Goldman Sachs denies withdrawal from digital assets desk
The chief financial officer at Goldman Sachs has written off recent news stories about the investment bank abandoning plans for a cryptocurrency trading desk as “fake news”, according to reports from CNBC.
Reporting from the TechCrunch Disrupt Conference in San Francisco, the financial news broadcaster spoke to Martin Chavez who said he had no idea where the reports came from.
“I never thought I would hear myself use this term but I really have to describe that news as fake news,” he said.
Crypto market dives
Business Insider first broke the story about the bank’s supposed u-turn, but it was picked up across the crypto-focused media and caused a dramatic negative reaction on digital exchanges: ethereum dropped 20% in a tumultuous 24 hours of trading on Wednesday after the news broke.
Bitcoin, which had been mounting a strong rally since mid August, held up a little better than many of its rivals, but still lost nearly 12% over Wednesday and Thursday. Prices were rebounding on Friday, and a round-up of the top 10 prices moves will be published here later this morning.
While denying that Goldman Sachs was backpedalling on the launch of a cryptocurrency trading desk, Chavez told CNBC that digital market investors may have been overzealous in their initial expectations of its December announcement of plans for the desk.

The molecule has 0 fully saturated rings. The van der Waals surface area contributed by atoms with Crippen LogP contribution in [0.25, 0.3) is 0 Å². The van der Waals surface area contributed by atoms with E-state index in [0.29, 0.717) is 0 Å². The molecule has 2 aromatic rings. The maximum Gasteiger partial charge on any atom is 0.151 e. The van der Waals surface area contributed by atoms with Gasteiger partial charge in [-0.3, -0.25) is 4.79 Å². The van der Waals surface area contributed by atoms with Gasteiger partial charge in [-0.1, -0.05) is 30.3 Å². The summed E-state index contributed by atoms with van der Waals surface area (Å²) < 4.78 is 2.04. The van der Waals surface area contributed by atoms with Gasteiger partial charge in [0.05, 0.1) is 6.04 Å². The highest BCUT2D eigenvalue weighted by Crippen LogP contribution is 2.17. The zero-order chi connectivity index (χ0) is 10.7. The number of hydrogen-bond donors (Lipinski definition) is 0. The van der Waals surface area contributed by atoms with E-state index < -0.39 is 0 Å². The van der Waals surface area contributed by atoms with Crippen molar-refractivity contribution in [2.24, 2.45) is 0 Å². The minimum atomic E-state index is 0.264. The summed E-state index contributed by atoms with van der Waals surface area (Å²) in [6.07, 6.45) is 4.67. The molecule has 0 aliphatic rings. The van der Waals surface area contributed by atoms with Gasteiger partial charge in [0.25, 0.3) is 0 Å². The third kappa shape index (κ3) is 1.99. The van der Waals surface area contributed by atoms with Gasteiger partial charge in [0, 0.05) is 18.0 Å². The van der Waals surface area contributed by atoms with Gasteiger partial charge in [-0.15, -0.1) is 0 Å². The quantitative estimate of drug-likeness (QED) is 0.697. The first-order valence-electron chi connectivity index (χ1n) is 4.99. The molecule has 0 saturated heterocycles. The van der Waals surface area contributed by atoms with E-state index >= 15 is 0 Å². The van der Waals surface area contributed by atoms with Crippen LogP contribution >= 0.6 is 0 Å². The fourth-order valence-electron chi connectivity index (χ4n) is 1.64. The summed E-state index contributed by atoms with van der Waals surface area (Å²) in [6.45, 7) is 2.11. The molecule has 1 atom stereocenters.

“When we talked about exploring digital assets it was going to be exploration that would be evolving over time,” he said.
He added: “Maybe someone who was thinking about our activities here got very excited that we would be making markets as principal and physical Bitcoin, and as they got into it they realized part of the evolution but it’s not here yet.”
Fake news or inaccurate reporting?
The incident raises further the issue of fake news surrounding the crypto asset market following the denial earlier this week by Singapore sovereign wealth fund Temasek that it had made a substantial investment in Bitmain’s pre-initial coin offering funding.
The term fake news suggests the spread of misinformation by maliciously-motivated actors to cause harm to reputation.
It is much more likely that the Business Insider report was not malicious in intent and that the anonymous insiders quoted as sources for the story were ill-informed – always a danger when relying on sources who refuse to be quoted directly.
The latter is not fake news, merely inaccurate reporting.